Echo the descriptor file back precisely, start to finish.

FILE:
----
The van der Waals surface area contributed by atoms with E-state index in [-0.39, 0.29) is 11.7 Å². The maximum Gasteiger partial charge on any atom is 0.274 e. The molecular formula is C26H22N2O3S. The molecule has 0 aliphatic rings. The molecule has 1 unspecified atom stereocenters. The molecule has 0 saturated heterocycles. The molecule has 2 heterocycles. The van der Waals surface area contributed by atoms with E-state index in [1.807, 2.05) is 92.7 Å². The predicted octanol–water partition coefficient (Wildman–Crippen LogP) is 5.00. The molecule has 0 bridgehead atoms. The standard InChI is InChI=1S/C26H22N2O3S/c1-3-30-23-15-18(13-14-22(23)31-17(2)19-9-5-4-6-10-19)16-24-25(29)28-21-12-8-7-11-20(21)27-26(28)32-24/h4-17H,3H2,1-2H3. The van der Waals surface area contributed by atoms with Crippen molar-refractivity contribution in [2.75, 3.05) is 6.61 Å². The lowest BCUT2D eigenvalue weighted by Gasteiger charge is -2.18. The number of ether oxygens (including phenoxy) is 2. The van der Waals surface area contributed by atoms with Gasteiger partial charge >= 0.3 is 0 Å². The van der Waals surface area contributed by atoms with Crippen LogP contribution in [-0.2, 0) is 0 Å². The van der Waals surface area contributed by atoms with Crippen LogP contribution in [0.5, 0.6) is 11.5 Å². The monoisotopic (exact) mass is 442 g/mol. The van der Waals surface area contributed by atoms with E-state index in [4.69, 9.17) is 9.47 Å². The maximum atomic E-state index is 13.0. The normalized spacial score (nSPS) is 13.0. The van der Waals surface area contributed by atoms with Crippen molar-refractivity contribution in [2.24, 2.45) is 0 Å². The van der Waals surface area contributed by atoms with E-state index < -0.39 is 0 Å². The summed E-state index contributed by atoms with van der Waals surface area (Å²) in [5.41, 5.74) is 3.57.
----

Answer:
The van der Waals surface area contributed by atoms with E-state index in [-0.39, 0.29) is 11.7 Å². The maximum Gasteiger partial charge on any atom is 0.274 e. The molecular formula is C26H22N2O3S. The molecule has 0 aliphatic rings. The molecule has 1 unspecified atom stereocenters. The molecule has 0 saturated heterocycles. The molecule has 2 heterocycles. The van der Waals surface area contributed by atoms with E-state index in [1.807, 2.05) is 92.7 Å². The predicted octanol–water partition coefficient (Wildman–Crippen LogP) is 5.00. The molecule has 0 bridgehead atoms. The standard InChI is InChI=1S/C26H22N2O3S/c1-3-30-23-15-18(13-14-22(23)31-17(2)19-9-5-4-6-10-19)16-24-25(29)28-21-12-8-7-11-20(21)27-26(28)32-24/h4-17H,3H2,1-2H3. The van der Waals surface area contributed by atoms with Crippen molar-refractivity contribution in [2.75, 3.05) is 6.61 Å². The lowest BCUT2D eigenvalue weighted by Gasteiger charge is -2.18. The number of ether oxygens (including phenoxy) is 2. The van der Waals surface area contributed by atoms with Gasteiger partial charge >= 0.3 is 0 Å². The van der Waals surface area contributed by atoms with Crippen LogP contribution in [-0.2, 0) is 0 Å². The van der Waals surface area contributed by atoms with Crippen LogP contribution in [0.5, 0.6) is 11.5 Å². The monoisotopic (exact) mass is 442 g/mol. The van der Waals surface area contributed by atoms with E-state index in [4.69, 9.17) is 9.47 Å². The maximum atomic E-state index is 13.0. The normalized spacial score (nSPS) is 13.0. The van der Waals surface area contributed by atoms with Crippen molar-refractivity contribution in [2.24, 2.45) is 0 Å². The van der Waals surface area contributed by atoms with E-state index < -0.39 is 0 Å². The summed E-state index contributed by atoms with van der Waals surface area (Å²) in [5.41, 5.74) is 3.57.